With declarations that a new day is dawning in the treatment of hepatitis C, members of a federal advisory panel unanimously approved the first of two new drugs to treat the stubborn liver infection on Wednesday.
The committee is expected to green light the second hep-C drug today. Few doubt the Food and Drug Administration will clear the new drugs for market, possibly as soon as next month.
"This changes the game completely," says Dr. Victoria Cargill of the National Institutes of Health, acting chair of the FDA's advisory committee. "I can look into the faces of the people (with hepatitis C) and offer them some hope."
"I can't wait to get back and talk to my patients about it," enthused panel member Dr. Barbara McGovern of Tufts Medical School in Boston.
Studies show that the new drugs – so-called protease inhibitors that interfere with the hep-C virus' ability to replicate – eliminate the virus in 65 to 80 percent of patients. Standard treatments, which involve the drugs ribavirin and pegylated interfereon, cure less than half of patients.
Many patients with hepatitis C have reportedly been delaying treatment in the hope of more effective new drugs.
The drug approved Wednesday, by an 18-0 vote, is Merck's boceprevir, which will carry the brand name Victrelis. Studies indicate it is somewhat less effective than Vertex Pharmaceutical's telepravir, which is up for a vote today. Both are effective in many cases against the worst form of hepatitis C, type 1.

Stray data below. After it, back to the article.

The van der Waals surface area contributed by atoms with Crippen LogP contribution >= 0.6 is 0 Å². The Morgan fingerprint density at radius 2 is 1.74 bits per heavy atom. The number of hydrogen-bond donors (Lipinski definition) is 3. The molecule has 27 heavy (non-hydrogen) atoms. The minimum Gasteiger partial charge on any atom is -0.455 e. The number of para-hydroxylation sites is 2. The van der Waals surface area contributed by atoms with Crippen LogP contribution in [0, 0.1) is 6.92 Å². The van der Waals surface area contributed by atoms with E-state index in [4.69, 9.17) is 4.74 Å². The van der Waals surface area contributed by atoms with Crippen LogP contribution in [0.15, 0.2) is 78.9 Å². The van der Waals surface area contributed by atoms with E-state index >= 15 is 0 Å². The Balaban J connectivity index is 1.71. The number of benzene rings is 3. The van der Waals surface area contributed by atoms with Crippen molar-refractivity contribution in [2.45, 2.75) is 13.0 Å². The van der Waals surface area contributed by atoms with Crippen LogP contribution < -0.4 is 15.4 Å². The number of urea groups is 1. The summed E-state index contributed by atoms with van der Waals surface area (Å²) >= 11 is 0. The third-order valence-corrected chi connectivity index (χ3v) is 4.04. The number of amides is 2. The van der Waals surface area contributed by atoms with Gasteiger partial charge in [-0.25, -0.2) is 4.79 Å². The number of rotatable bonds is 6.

Analysts predict Merck will pull in around $800 million a year from boceprevir, while Vertex might sell $3 billion worth of teleprevir. At least 3.2 million Americans have hepatitis C. The strongest risk factors are a history of injection drug use, multiple sex partners and blood transfusion before 1992.
Yet enthusiasm for the drugs is tempered by a lot of questions about who is likely to benefit and how to manage serious side effects, such as anemia and severe rashes. The advisory panel came up with three dozen post-marketing studies it wants Merck to do.
"I do think you have to be somewhat of a Talmudic scholar to prescribe this drug," says panel member Dr. Lawrence Friedman of Massachusetts General Hospital.
That's because many hepatitis C patients were excluded from efficacy studies – for instance, if they had failed on standard treatments, or if they were resistant to conventional drugs.
Advisory committee members also complained about the lack of information on African-American patients, who often don't respond as well to standard hepatitis C therapy. Cargill, who specializes in treating minorities with HIV infection, says this is a big concern. "I practice in a setting where approximately 95 percent of our patients are co-infected with hepatitis C" and HIV, she says.
Committee members also worry about the complexity of taking the new drugs (which are added to conventional treatments), patients' ability to adhere to treatment, the need to monitor them for signs of anemia, and the drugs' value for patients who have not responded to standard treatment.
But ultimately the panelists agreed that the benefits of the new pills clearly outweigh the risks. And this isn't the end of the story. Panel member Doris Strader of the University of Vermont points out that "there are drugs (for hepatitis C) coming along that may be better and simpler to use." Copyright 2011 National Public Radio. To see more, visit http://www.npr.org/.